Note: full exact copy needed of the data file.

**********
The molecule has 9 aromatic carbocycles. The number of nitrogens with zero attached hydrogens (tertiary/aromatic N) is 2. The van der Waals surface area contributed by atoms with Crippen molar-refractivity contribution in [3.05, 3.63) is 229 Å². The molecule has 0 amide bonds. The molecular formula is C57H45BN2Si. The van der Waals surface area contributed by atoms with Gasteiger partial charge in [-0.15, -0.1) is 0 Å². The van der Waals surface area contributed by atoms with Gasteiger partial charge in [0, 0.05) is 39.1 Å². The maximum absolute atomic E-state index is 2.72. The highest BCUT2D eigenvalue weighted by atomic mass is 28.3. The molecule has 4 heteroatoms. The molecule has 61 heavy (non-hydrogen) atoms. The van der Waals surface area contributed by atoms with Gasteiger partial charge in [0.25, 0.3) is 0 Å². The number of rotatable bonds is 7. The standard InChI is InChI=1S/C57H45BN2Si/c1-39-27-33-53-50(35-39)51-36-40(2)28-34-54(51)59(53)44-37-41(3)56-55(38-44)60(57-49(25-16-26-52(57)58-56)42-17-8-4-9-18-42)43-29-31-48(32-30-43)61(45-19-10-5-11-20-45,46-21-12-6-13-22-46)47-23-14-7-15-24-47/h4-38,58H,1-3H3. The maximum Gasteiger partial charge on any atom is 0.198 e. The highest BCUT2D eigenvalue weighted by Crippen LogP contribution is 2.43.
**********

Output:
The molecule has 9 aromatic carbocycles. The number of nitrogens with zero attached hydrogens (tertiary/aromatic N) is 2. The van der Waals surface area contributed by atoms with Crippen molar-refractivity contribution in [3.05, 3.63) is 229 Å². The molecule has 0 amide bonds. The molecular formula is C57H45BN2Si. The van der Waals surface area contributed by atoms with Gasteiger partial charge in [-0.15, -0.1) is 0 Å². The van der Waals surface area contributed by atoms with Gasteiger partial charge in [0, 0.05) is 39.1 Å². The maximum absolute atomic E-state index is 2.72. The highest BCUT2D eigenvalue weighted by atomic mass is 28.3. The molecule has 4 heteroatoms. The molecule has 61 heavy (non-hydrogen) atoms. The van der Waals surface area contributed by atoms with Gasteiger partial charge in [0.25, 0.3) is 0 Å². The number of rotatable bonds is 7. The standard InChI is InChI=1S/C57H45BN2Si/c1-39-27-33-53-50(35-39)51-36-40(2)28-34-54(51)59(53)44-37-41(3)56-55(38-44)60(57-49(25-16-26-52(57)58-56)42-17-8-4-9-18-42)43-29-31-48(32-30-43)61(45-19-10-5-11-20-45,46-21-12-6-13-22-46)47-23-14-7-15-24-47/h4-38,58H,1-3H3. The maximum Gasteiger partial charge on any atom is 0.198 e. The highest BCUT2D eigenvalue weighted by Crippen LogP contribution is 2.43.